Entering into the new model contract, Maryland’s hospitals and health systems are doubling down on the effort to improve health outcomes. Recent reports show where some of the key opportunities lie: maternal health; health care-associated infections; and opioid mortality.
Last week, the U.S. House Ways and Means Committee announced it will investigate rising death rates among women during and after childbirth. This follows a July USA Today report critical of U.S. health care providers for subpar performance on maternal mortality and last month’s introduction of federal legislation aimed at addressing the problem.
MHA foresees this issue coming up during the 2019 state legislative session. We’ll be ready to show that achieving zero harm is a priority for the state’s 32 birthing hospitals. Data from the Maryland Department of Health’s (MDH) Maternal Mortality Review released in May show that of the 12 pregnancy-related deaths in Maryland in 2015 — out of a total 73,544 live births — 10 were considered preventable or potentially preventable. One of those 10 was caused by hemorrhage, the condition USA Today focused on in its story.
When it comes to protecting Maryland’s mothers and babies, even a single bad outcome is too many. Our birthing hospitals have worked hard with the Maryland Patient Safety Center and MDH toward the goal of zero harm.
Health Care-Associated Infections
The Centers for Disease Control and Prevention released Friday the latest state-by-state reports on health care-associated infections. Data show Maryland’s hospitals — among the first in the nation to voluntarily share data about quality and patient safety — improved in some areas. Ventilator associated events, for example, were 18 percent lower than national rates.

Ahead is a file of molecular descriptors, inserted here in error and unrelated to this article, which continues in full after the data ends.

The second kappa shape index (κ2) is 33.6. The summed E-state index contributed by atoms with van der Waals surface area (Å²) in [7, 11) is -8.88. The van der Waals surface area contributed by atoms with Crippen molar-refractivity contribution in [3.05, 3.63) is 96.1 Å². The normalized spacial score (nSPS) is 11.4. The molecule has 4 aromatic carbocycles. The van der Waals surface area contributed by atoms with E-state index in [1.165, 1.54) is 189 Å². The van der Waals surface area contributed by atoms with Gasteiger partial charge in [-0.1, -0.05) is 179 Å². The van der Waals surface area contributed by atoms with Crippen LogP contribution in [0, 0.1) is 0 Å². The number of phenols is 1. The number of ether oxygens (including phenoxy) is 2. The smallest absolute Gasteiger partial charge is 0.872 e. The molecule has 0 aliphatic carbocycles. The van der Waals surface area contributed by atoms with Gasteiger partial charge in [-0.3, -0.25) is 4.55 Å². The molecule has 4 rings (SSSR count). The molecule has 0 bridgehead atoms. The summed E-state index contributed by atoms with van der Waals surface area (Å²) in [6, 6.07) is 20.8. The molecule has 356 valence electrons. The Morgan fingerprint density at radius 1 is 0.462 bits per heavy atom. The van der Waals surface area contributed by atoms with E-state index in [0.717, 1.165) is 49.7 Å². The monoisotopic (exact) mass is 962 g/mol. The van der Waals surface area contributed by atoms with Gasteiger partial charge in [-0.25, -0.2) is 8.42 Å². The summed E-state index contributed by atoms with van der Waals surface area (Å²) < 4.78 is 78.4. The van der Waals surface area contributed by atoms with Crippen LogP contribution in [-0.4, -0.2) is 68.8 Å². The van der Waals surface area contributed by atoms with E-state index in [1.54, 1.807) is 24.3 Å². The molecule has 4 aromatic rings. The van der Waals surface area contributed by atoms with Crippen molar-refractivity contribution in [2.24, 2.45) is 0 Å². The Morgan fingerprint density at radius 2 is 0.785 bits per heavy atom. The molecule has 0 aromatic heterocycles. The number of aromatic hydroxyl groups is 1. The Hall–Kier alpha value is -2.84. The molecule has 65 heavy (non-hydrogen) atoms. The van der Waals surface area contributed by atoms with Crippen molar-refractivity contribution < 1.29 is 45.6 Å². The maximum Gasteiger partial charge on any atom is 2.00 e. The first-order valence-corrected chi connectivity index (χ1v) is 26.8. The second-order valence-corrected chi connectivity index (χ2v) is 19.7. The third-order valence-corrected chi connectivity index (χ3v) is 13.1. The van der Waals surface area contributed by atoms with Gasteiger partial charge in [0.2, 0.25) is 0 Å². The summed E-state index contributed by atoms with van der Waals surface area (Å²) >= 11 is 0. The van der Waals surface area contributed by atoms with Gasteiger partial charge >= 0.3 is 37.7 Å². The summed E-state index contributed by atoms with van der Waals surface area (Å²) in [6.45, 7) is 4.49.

Still, because our hospitals recognize that there is more work to do, a majority are part of a statewide antibiotic stewardship program, the Campaign for Appropriate Antibiotic Use. Many also are involved in Hospital Improvement Innovation Networks — part of the Centers for Medicare & Medicaid Services’ Partnership for Patients initiative.
Both programs are focused solely on providing better quality care for our patients and making their stays with us safer.
There were 1,325 unintentional drug and alcohol-related intoxication deaths in Maryland through the first half of 2018 — a 12 percent rise over the same period in 2017. Of these, 1,185 were opioid related, according to data released last week by MDH.
To help lawmakers find better solutions to this public health emergency during the upcoming session, your MHA is preparing a report that will, among other ideas, recommend increasing access to proven interventions such as Naloxone and peer recovery counselors.
We will continue to keep you apprised on progress toward better health outcomes. As always, we want to hear from you about ways our field can reach peak performance.